Rationale: The development of quantitative literacy competencies supports students' acquisition of the skills essential for inquiry, deliberation, and decision-making in academic and non-academic settings. Mastery of quantitative reasoning skills enables students to employ the methods of inquiry utilized by a variety of different academic disciplines. Quantitative literacy is essential for successful living, life-long learning, and responsible citizenship in global communities.
- Information Literacy. Students will formulate effective questions based on a need; organize, sort, evaluate, and retrieve academic information to address the need; cite sources appropriately for their context.
Rationale: The proliferation of information and information tools in academia, the workforce, and the broader community requires students to have appropriate inquiry skills to solve problems using the best information available. Students use inquiry skills to contribute positively to the academic learning community and to practice ethical behaviors relative to information, information technology and the creation process. Effective use of Inquiry skills on a continuous basis is essential for lifelong learning and responsible world citizenship. As part of the accreditation requirements, students are expected to demonstrate sufficient level of inquiry skills.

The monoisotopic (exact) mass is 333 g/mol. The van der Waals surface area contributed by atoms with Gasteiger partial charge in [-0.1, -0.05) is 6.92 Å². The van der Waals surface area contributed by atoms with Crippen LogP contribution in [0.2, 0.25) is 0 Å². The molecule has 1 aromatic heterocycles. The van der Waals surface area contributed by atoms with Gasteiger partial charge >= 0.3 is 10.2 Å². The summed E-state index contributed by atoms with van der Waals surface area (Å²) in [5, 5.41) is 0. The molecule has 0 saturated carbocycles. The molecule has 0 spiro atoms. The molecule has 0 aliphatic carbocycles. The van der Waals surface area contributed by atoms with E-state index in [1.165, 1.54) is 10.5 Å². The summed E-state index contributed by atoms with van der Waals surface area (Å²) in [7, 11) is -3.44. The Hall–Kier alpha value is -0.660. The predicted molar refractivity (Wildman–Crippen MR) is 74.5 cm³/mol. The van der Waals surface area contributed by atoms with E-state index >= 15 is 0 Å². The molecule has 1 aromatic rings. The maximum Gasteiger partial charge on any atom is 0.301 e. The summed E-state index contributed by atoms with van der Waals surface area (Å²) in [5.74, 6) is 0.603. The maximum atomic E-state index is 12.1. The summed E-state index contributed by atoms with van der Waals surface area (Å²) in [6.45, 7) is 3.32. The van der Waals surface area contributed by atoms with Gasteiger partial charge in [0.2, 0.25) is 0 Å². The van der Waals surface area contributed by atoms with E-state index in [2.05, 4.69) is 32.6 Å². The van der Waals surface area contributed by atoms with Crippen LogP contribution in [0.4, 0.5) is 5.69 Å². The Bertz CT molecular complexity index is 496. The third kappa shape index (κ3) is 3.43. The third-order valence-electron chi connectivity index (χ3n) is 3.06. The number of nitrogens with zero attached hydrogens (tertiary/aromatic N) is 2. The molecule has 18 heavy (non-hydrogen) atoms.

- DISCIPLINARY PERSPECTIVES develop an understanding of the different ways in which knowledge about the natural and human world is created.
- Scientific Literacy. Students will create and assess hypotheses using research methods, interpret and express the results of observation and experimentation, understand the fundamental concepts of natural and social sciences, and apply scientific knowledge to situations common to daily life to promote physical and psychological well-being.